In world religions, women have been in combat for centuries
The Pentagon announced Thursday that women can serve in combat positions. But take a look through history -- and religious traditions -- and you'll see that female fighters are nothing new.
When news of the Pentagon's plan made it the mainstream on Wednesday, the popular publication Christianity Today took a brief look at warrior women of the Bible. One woman who merits mention in the article appears in a few faith traditions: the widow Judith. When her city was under siege by the Assyrians, she cut off the head of Holofernes, the Assyrian general. Though the Book of Judith is apocryphal – the Roman Catholics consider it part of the Old Testament, but Jews and Protestants don't – some Jewish traditions have come from her story.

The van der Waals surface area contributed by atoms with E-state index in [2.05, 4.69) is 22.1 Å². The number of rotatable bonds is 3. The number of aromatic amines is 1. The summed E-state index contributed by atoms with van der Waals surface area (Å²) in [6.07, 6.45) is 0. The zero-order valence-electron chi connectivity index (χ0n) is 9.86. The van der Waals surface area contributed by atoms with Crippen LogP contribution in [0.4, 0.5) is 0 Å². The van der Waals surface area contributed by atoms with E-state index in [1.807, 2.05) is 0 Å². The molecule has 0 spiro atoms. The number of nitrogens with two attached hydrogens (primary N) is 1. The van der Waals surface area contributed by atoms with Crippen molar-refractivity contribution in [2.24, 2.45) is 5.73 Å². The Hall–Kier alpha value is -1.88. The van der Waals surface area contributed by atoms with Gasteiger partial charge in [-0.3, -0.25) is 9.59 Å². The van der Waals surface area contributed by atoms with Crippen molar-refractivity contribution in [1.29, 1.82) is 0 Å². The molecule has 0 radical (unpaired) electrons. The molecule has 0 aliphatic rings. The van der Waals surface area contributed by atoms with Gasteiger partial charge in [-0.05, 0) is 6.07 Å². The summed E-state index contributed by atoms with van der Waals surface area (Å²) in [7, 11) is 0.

Looking to Greek mythology, we see Athena as the goddess of, among other things, warfare. In the Norse tradition, Freyja is the goddess of love and fertility, but also battle and death. Sekhmet is the Egyptian goddess of war, and she is also associated with healing and medicine.
A website devoted to Women's History Month (which is celebrated in March) has a long list of female fighters from the Middle Ages, including Princess Sela of Norway, a pirate; Nusaybah bint Ka'ab, who fought in defense of Islam; and Fastrada, one of the bare-breasted Saxon women who fought Charlemagne's forces.